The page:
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Serpentinization, Fluids and Life: Comparing Carbon and Sulflur Cycles in Modern and Ancient Environments

English title Serpentinization, Fluids and Life: Comparing Carbon and Sulflur Cycles in Modern and Ancient Environments
Applicant Bernasconi-Green Gretchen
Number 116226
Funding scheme Project funding (Div. I-III)
Research institution Institut für Mineralogie und Petrographie ETH Zürich
Institution of higher education ETH Zurich - ETHZ
Main discipline Other disciplines of Earth Sciences
Start/End 01.05.2007 - 30.04.2009
Approved amount 140'374.00
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Keywords (14)

marine hydrothermal systems; multidisciplinary studies; serpentinization; ophicalcites; volatiles; microbial activity; Lost City; Mid-Atlantic Ridge; carbonate precipitation; organic geochemistry; stable isotopes; carbon; sulfur; CO2 sequestration

Lay Summary (English)

Lead
Lay summary
The alteration of mantle rocks during serpentinization is a fundamental process that has significant geophysical, geochemical and biological importance for the global marine system and for subduction zone processes. This project is a comparative bio-geochemical and isotopic study of the Lost City hydrothermal system (North Atlantic) with modern and ancient serpentinite-carbonate systems. The Lost City hydrothermal system is distinctly different than all other known marine hydrothermal systems and represents an important analogue for ancient ophicalcite deposits. It is an off-axis, peridotite-hosted system and consists of active and inactive carbonate-brucite structures that are deposited from warm, high pH fluids emanating from fault zones that tap a region of active serpentinization in underlying peridotites. Diffuse fluids support dense microbial communities and variable mixing with seawater creates distinct domains of methane- and/or sulfur-cycling thermophiles. This study builds on an immense data set produced through multidisciplinary collaboration between the ETH Zurich, University of Washington, Syracuse University, and WHOI/MIT over the past six years. Our project focuses on understanding the links between inorganic reactions that produce hydrogen and hydrocarbons, biogeochemical cycling of carbon and sulfur, and microbial activity in high pH systems associated with serpentinization. In addition to conducting follow-up geochemical analyses on samples from Lost City, we will investigate high alkaline Ca-OH springs associated with present-day serpentinization and carbonate deposition in Liguria and Oman and compare these with studies of Jurassic ophicalcites. The overall goal of our project is to quantify carbon and sulfur pools in active serpentinite-carbonate systems and to model their changes over time. Furthermore, our investigations of the Lost City system and the comparative studies of similar systems on land has the potential to provide important information about the mass of CO2 locked into serpentinite-dominated environments and the viability of variably serpentinized rocks to sequester anthropogenic CO2.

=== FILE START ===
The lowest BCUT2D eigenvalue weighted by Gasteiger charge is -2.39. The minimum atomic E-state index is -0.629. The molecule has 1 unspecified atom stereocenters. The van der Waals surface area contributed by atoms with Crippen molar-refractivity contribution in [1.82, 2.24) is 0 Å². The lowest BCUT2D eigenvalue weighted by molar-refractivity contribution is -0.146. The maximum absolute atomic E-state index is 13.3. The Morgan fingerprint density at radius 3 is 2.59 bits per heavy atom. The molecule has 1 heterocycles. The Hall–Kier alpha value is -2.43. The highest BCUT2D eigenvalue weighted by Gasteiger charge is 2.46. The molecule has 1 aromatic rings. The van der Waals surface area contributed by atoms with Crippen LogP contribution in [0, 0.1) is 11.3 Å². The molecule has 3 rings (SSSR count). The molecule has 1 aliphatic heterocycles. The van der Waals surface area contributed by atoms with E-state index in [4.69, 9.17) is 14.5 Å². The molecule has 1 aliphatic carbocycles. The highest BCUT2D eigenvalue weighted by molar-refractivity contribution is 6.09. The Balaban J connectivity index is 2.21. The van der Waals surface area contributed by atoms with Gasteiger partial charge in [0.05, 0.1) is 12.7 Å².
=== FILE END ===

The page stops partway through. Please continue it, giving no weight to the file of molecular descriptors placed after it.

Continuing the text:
Direct link to Lay Summary Last update: 21.02.2013

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Associated projects

Number Title Start Funding scheme
121840 Life in Extreme Environments: Carbon and Sulfur Organic Geochemistry of High Alkaline Systems 01.11.2008 Project funding (Div. I-III)
134947 Fluid-Rock Interaction and Fluid Fluxes in Mafic and Ultramafic Seafloor: Peridotite-hosted Hydrothermal Systems Past and Present 01.04.2011 Project funding (Div. I-III)
124669 Serpentinization, Fluids and Life II: Comparing Carbon and Sulflur Cycles in Modern and Ancient Environments 01.05.2009 Project funding (Div. I-III)
107620 Understanding peridotite-hosted hydrothermal systems on the seafloor: Insights from Lost City 01.04.2005 Project funding (Div. I-III)

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